Beyond the study of the issues that are considered as a priority, another interesting aspect of the survey conducted by the CISE (Italian Center for Electoral Studies) in view of the next UK general election, refers to the support accorded by voters to 18 positional issues, selected in cooperation with a team of British researchers. Specifically, each respondent was asked to position himself on a 6-point scale where the points 1 and 6 represent the two rival goals to be pursued on a given issue[1]. Looking at the configuration of voters’ support for the different issues will allow us to reach a clear understanding about what voters want and, consequently, about the structure of opportunity available for parties in this electoral campaign. Moreover, this analysis will also pursue another aim: investigating whether the support for the different goals can be aggregated to form one (or more) consistent dimension(s) of competition or, conversely, whether such support has an idiosyncratic shape. In other words, is the mind of voters ideologically consistent or not? Do voters still rely on the traditional left-right dimension of competition or do they simply support different positions on different goals without any reference to the 20th-century-style alignments?

Table 1 presents the 36 rival goals (each of the 18 positional issues has two alternative sides) ranked by their level of support.

Table 1. Divisive goals by public opinion support, UK 2017

UK 2017 support

While in France there was a specific right-wing Zeitgeist, with four goals (negatively) related to immigrants supported by more than 70% of the electorate, in the United Kingdom an opposite left-wing orientation can be detected. With the only relevant exception of a largely supported welfare chauvinist goal (‘Restrict access to welfare benefits for immigrants’, supported by 76% of the respondents[2]), the other 7 out of the 8 most supported goals can be considered as belonging to a ‘leftist agenda’. Specifically, traditional economic leftist goals dominate the top positions of Table 1. Indeed, the 80% of British voters would like to increase the minimum wage and the 79% would like to ban the zero hours contracts for workers. Moreover, more than 70% of voters would like to use the tax leverage to spend more money on health and public services, to build affordable homes, reduce income differences and the cost of university tuition fees. What is more, about two thirds of the voters would like to nationalize Britain’s railways. Beyond the economic goals, another leftist, or liberal, goal (‘Keep the law that allows gay marriages’) is highly supported (73%), thus showing the fundamental secularism of the British society, consistently with the results previously shown in the Netherlands and France (see Emanuele, De Sio and Van Ditmars 2017; Emanuele, De Sio and Michel 2017). In other words, beyond the need to be protected from terrorist attacks and the other valence issues (not analyzed here), a traditional labourist agenda seems to be the favorite option for British voters in this electoral campaign. Nonetheless, we still need to see whether the Labour party will be able to exploit this favorable window of opportunity, or whether, instead, the Conservatives will be able to shift the public attention to other issues (i.e., the protection from terrorism or other shared goals on which they are considered as more credible).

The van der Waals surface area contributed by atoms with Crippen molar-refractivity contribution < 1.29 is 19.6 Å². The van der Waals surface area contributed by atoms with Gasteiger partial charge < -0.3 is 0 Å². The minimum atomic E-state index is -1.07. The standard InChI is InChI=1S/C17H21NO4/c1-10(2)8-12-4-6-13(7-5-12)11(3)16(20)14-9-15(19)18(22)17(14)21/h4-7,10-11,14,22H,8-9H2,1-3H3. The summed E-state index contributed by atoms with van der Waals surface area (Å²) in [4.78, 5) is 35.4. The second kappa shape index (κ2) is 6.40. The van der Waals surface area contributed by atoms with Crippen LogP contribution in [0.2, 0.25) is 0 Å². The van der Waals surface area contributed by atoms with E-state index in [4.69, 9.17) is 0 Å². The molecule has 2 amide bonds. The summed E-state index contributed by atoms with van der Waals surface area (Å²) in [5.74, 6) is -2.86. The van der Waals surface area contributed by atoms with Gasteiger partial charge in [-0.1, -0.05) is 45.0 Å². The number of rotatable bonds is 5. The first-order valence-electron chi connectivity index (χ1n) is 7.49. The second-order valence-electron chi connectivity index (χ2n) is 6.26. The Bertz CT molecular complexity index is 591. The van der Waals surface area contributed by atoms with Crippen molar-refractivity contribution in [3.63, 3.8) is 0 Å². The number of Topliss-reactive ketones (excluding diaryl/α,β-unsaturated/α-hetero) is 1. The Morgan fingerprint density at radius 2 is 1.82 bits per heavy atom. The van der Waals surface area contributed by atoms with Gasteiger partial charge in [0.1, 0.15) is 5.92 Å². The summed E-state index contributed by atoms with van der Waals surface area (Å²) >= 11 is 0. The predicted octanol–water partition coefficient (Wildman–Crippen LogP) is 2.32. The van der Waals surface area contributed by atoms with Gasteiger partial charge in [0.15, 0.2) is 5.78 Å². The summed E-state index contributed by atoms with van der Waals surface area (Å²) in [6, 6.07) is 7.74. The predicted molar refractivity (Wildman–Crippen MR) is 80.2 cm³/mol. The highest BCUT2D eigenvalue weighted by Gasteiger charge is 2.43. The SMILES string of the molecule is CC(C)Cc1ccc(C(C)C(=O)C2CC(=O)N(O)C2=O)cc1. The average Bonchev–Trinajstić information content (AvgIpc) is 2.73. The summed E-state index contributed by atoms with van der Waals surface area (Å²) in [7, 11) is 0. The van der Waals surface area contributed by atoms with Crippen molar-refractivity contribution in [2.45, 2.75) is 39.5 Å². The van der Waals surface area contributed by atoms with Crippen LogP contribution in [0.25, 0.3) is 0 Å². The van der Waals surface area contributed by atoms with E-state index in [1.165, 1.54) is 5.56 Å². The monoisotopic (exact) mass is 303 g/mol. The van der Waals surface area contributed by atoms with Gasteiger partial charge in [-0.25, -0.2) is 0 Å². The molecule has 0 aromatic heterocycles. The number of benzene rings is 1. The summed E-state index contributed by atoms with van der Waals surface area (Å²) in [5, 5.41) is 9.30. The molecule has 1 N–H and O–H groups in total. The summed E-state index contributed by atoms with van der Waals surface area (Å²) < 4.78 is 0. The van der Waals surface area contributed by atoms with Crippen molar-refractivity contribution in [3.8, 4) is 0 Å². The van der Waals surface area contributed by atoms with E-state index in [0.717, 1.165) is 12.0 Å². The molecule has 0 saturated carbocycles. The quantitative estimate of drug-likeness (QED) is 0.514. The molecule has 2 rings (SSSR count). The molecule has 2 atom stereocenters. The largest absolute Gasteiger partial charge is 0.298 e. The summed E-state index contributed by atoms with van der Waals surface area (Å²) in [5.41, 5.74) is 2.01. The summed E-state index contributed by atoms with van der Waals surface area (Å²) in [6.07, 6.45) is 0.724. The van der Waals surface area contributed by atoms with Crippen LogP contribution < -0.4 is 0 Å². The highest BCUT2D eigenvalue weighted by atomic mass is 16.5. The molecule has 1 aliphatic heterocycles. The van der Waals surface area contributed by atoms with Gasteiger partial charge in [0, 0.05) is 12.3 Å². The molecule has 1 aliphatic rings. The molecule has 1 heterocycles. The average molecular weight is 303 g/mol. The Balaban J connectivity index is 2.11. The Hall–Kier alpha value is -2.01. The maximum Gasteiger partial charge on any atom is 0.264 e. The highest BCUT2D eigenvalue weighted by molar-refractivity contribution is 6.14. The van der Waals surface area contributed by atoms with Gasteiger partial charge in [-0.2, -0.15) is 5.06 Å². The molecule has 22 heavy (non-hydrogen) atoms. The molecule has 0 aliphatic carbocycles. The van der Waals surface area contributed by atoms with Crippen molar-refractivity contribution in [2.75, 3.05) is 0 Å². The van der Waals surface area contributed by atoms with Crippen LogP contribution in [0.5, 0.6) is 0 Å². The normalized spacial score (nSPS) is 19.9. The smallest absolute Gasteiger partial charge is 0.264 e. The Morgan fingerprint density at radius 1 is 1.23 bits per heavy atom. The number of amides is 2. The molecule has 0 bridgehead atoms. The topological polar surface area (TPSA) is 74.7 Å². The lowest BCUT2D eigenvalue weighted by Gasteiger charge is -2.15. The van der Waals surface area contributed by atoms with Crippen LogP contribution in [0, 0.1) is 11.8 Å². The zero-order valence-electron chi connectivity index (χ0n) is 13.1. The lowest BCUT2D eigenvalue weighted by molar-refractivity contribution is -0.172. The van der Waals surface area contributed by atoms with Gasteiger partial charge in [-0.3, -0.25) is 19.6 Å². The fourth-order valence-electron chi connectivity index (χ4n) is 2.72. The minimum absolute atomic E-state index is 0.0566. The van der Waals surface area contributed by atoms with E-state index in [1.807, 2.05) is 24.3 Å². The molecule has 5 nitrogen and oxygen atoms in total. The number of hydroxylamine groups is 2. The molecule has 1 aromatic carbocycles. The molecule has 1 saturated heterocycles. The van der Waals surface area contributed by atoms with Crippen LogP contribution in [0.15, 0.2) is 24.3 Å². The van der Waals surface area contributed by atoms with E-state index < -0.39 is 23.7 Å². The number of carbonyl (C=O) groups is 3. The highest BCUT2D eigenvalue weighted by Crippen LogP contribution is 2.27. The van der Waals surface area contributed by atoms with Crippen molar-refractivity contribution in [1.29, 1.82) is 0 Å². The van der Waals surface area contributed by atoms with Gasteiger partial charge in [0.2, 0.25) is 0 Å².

The support accorded by voters to different goals tells only a part of the story. We also need to detect whether these goals are somewhat connected in a consistent way in voters’ mind. In other words, we want to understand if a traditional left-right dimension of competition still exists, and if this dimension is still the most important one. Or, instead, whether the mind of the voters is no longer ideologically consistent, at least according to a 20th-century fashion.

In order to do that, we performed an exploratory factor analysis based on the 18 positional issues presented above.

Table 2. The two main components and the most important rotated factor loadings (‘+’ = 0.4-0.7; ‘++’ = > 0.7)

UK 2017 factor